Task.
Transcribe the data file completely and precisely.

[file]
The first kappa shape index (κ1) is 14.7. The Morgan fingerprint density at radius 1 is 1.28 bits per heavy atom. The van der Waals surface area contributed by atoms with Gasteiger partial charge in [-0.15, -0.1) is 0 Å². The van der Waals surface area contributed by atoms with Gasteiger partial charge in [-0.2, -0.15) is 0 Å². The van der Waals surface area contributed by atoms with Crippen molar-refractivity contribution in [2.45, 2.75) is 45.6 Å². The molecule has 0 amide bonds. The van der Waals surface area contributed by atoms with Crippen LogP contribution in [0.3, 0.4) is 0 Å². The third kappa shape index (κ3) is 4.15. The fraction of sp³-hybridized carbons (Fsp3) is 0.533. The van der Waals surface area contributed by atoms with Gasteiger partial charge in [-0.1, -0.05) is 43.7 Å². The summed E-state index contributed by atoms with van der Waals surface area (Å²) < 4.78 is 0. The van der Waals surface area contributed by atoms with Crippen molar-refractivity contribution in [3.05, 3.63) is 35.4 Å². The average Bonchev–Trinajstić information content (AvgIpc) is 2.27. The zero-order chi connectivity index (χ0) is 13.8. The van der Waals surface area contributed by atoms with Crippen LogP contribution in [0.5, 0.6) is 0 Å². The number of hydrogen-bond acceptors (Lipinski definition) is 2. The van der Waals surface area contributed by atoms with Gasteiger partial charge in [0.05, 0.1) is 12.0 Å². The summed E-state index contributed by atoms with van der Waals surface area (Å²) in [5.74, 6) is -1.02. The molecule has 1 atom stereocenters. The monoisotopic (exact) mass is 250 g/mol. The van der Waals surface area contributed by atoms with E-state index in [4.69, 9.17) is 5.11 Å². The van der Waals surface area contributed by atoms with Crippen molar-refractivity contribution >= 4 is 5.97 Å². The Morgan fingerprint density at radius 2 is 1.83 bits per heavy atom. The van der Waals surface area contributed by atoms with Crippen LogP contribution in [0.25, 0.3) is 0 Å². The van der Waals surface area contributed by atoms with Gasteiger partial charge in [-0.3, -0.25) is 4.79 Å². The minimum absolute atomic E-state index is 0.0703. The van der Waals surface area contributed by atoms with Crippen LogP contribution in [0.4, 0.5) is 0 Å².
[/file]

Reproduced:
The first kappa shape index (κ1) is 14.7. The Morgan fingerprint density at radius 1 is 1.28 bits per heavy atom. The van der Waals surface area contributed by atoms with Gasteiger partial charge in [-0.15, -0.1) is 0 Å². The van der Waals surface area contributed by atoms with Gasteiger partial charge in [-0.2, -0.15) is 0 Å². The van der Waals surface area contributed by atoms with Crippen molar-refractivity contribution in [2.45, 2.75) is 45.6 Å². The molecule has 0 amide bonds. The van der Waals surface area contributed by atoms with Crippen LogP contribution in [0.3, 0.4) is 0 Å². The third kappa shape index (κ3) is 4.15. The fraction of sp³-hybridized carbons (Fsp3) is 0.533. The van der Waals surface area contributed by atoms with Gasteiger partial charge in [-0.1, -0.05) is 43.7 Å². The summed E-state index contributed by atoms with van der Waals surface area (Å²) < 4.78 is 0. The van der Waals surface area contributed by atoms with Crippen molar-refractivity contribution in [3.05, 3.63) is 35.4 Å². The average Bonchev–Trinajstić information content (AvgIpc) is 2.27. The zero-order chi connectivity index (χ0) is 13.8. The van der Waals surface area contributed by atoms with Crippen LogP contribution in [0.5, 0.6) is 0 Å². The number of hydrogen-bond acceptors (Lipinski definition) is 2. The van der Waals surface area contributed by atoms with Gasteiger partial charge in [0.05, 0.1) is 12.0 Å². The summed E-state index contributed by atoms with van der Waals surface area (Å²) in [5.74, 6) is -1.02. The molecule has 1 atom stereocenters. The monoisotopic (exact) mass is 250 g/mol. The van der Waals surface area contributed by atoms with E-state index in [4.69, 9.17) is 5.11 Å². The van der Waals surface area contributed by atoms with Crippen molar-refractivity contribution >= 4 is 5.97 Å². The Morgan fingerprint density at radius 2 is 1.83 bits per heavy atom. The van der Waals surface area contributed by atoms with Crippen LogP contribution in [0.25, 0.3) is 0 Å². The van der Waals surface area contributed by atoms with Gasteiger partial charge in [-0.3, -0.25) is 4.79 Å². The minimum absolute atomic E-state index is 0.0703. The van der Waals surface area contributed by atoms with Crippen LogP contribution in [0.4, 0.5) is 0 Å².